Since the election of Donald Trump, sales have skyrocketed for The Handmaid’s Tale, Margaret Atwood’s 1985 story of the subjugation of women in a totalitarian and theocratic society. At protests for reproductive rights, the novel has even inspired a kind of visual shorthand: dressing in the handmaids’ uniform of long red robes and white bonnets serves as a chilling reminder that we are not that far off from Atwood’s dystopian future.
The strong visual element of the book is also perhaps why it has been visualized so many times—in film, opera, a new Hulu TV series and now with the gorgeous drawings of Anna and Elena Balbusso that illustrate the book’s latest edition. Commissioned by the London-based publisher The Folio Society, the Milanese illustrators and twins drew inspiration from futurism, Russian Constructivism and Soviet propaganda to give the book an updated look to match its new relevance.
To interpret the text visually, the Balbussos chose a futurist tone with strong perspectives and light. They used red, black, and white colors and fascist period designs are their references. Instead of pinpointing key elements of the plot or attempting to illustrate the complexities of the futuristic world Atwood created, the pair decided to use a woman’s body as the central focal point. “The theme of a woman’s body appealed to our sensibility,” the sisters tell The Folio Society’s Melanie Gradtke in an interview. “The story gave us the opportunity to create strong graphic images.” After sketching the preliminary scenes by hand, the illustrators then transferred them to the computer and rendered the images digitally.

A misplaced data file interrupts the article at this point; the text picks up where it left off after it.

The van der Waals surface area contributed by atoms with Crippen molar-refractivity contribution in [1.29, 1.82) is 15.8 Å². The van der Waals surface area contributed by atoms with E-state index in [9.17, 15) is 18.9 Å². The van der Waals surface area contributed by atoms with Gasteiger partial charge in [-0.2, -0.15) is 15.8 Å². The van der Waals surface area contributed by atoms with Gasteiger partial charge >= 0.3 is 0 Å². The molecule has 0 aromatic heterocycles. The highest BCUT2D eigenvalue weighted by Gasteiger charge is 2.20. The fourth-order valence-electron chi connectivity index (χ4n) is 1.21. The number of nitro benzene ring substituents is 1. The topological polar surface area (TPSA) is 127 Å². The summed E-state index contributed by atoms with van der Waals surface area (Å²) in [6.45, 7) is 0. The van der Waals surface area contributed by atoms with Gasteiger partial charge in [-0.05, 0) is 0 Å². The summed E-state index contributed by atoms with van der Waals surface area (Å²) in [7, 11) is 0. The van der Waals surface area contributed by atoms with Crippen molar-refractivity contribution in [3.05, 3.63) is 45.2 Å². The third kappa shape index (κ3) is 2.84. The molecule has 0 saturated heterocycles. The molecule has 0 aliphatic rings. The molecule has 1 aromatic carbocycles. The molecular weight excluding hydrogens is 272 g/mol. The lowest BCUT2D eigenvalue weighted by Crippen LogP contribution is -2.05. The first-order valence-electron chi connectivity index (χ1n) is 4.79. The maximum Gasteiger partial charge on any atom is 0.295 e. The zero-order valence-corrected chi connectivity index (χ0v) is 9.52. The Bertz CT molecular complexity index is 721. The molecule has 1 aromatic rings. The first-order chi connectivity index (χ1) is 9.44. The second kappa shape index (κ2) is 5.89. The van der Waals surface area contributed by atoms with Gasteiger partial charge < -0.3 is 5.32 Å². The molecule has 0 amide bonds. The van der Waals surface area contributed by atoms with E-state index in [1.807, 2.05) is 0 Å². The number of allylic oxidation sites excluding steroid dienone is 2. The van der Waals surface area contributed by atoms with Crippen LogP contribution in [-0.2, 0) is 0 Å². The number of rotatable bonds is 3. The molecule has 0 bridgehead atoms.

Seeing Atwood’s tale play out visually may not be new, but the illustrations do uniquely bring together the things that make The Handmaid’s Tale resonant for so many people right now. The new administration’s curtailing of reproductive rights, the Women’s March’s enormous expression of resistance, the same climate of fear and isolationism that has given rise to fascism in the past—the Balbussos have managed to distill all of the anxiety that has made the book a symbol to many into one series of strikingly simple illustrations.
In an interview with Tom Walker, Atwood’s editor at Folio, the author says that seeing her work visualized in so many different ways—both in art and on the streets—tells her that the tale still has meaning to people. “If the incarnations are good, they can open up parts of the text in ways you as the author may not have anticipated,” says Atwood, who has at times worked as an illustrator herself. Like literature, good illustrations can also reveal new ways of interpreting the world.